No ban on things just because some find them offensive: Shanmugam

A list of four songs with offensive lyrics handed out in Parliament included pop hits like Ariana Grande's God Is A Woman and Lady Gaga's Judas.
A list of four songs with offensive lyrics handed out in Parliament included pop hits like Ariana Grande's God Is A Woman and Lady Gaga's Judas. PHOTOS: AFP

People may find many things offensive, but that does not mean the Government will ban all of them, Law and Home Affairs Minister K. Shanmugam said yesterday.

He was responding to a Facebook post by Workers' Party MP Chen Show Mao which had given some people the impression that certain songs with offensive lyrics would be banned.

"People who did not listen to the speech may misunderstand that the list contains songs which have been banned or are going to be banned. All of that is untrue," said Mr Shanmugam, who on Monday gave a ministerial statement in Parliament on restricting hate speech to maintain racial and religious harmony in Singapore.

Mr Chen had posted a picture of a list of four songs with offensive lyrics handed out in Parliament on Monday, with the caption: "Lesson of the day. Ministerial handouts."

The songs included pop hits like Ariana Grande's God Is A Woman and Lady Gaga's Judas. Heresy by rock band Nine Inch Nails and Take Me To Church by Irish musician Hozier were on the list too.

Mr Shanmugam said the list was to illustrate what people might find offensive. "Doesn't mean that it can all get banned just because some people find it offensive," he said.

Yesterday evening, Mr Chen, an MP for Aljunied GRC, responded to say the illustration of the offensive lyrics raises several questions.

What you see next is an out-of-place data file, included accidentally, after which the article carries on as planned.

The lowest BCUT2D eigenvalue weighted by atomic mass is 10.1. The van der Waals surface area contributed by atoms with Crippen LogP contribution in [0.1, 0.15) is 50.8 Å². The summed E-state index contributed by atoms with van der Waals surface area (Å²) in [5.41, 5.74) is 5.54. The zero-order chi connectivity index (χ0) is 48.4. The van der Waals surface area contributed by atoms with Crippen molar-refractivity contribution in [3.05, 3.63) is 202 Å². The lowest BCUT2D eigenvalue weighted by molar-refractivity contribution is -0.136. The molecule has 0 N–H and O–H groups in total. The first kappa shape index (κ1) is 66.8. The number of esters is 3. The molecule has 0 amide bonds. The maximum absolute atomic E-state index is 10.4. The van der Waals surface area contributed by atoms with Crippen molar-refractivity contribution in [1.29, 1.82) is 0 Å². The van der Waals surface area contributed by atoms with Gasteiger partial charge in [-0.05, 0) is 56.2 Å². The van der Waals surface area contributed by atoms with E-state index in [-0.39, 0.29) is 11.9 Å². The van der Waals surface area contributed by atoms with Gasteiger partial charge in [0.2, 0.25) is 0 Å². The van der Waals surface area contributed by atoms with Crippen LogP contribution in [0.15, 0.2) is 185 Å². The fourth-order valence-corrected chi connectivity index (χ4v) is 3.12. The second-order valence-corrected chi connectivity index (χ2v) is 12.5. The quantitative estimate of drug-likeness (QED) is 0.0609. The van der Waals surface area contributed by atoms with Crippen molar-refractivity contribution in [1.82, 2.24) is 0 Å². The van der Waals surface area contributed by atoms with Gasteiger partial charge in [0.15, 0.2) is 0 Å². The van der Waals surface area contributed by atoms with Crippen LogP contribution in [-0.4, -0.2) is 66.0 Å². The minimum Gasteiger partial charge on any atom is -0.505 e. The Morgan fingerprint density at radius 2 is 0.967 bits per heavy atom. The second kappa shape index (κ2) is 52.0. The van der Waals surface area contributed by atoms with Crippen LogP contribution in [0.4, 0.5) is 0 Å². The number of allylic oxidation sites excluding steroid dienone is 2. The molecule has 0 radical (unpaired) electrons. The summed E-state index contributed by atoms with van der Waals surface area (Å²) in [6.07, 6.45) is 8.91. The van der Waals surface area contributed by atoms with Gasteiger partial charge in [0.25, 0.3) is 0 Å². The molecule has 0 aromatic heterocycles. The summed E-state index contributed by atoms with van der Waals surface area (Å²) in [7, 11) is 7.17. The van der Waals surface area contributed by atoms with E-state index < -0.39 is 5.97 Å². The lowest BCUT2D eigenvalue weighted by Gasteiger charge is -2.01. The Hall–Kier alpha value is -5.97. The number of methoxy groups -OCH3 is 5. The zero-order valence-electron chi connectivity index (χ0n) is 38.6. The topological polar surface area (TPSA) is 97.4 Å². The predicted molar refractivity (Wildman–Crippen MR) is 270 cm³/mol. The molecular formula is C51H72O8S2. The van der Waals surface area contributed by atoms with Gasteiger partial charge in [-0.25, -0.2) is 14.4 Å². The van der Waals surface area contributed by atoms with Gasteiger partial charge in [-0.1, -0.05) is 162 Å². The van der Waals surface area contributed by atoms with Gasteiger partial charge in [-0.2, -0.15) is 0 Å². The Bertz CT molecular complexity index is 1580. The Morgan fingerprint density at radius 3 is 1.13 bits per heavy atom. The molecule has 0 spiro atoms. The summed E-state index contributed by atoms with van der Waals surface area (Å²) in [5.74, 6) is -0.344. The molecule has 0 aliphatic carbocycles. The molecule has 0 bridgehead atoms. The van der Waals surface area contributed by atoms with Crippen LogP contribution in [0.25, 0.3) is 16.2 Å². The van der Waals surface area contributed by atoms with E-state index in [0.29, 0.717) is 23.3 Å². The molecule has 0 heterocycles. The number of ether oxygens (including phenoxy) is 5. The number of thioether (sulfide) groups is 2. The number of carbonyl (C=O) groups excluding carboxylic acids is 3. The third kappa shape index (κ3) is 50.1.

"Should we allow unrestricted offensive speech in general mainstream discourse, in religion, politics, media and entertainment, even if it is not hate speech?" he wrote. "If we agree that there have to be restrictions on offensive speech even when it is not strictly speaking hate speech, what should be the extent of the restrictions?"

Institute of Policy Studies senior research fellow Mathew Mathews noted that there are different degrees of offensiveness.

 
 
 
 

"A fair number of Christians have come to accept that some artistic expressions may ridicule some aspects of their faith," he said. "They probably are not happy with that but have come to expect and accept that. But there will certainly be art forms which are deeply offensive."

Singapore Management University law don Eugene Tan said that what the Government "is signalling is that there should instead be a focus on responsible speech, given our social make-up".

In his parliamentary speech, Mr Shanmugam said that when assessing potentially offensive speech, the authorities also consider who is speaking, where it is being delivered and the reach. He added: "We have to assess where the weight of mainstream opinion lies."

A version of this article appeared in the print edition of The Straits Times on April 03, 2019, with the headline 'No ban on things just because some find them offensive: Minister'. Print Edition | Subscribe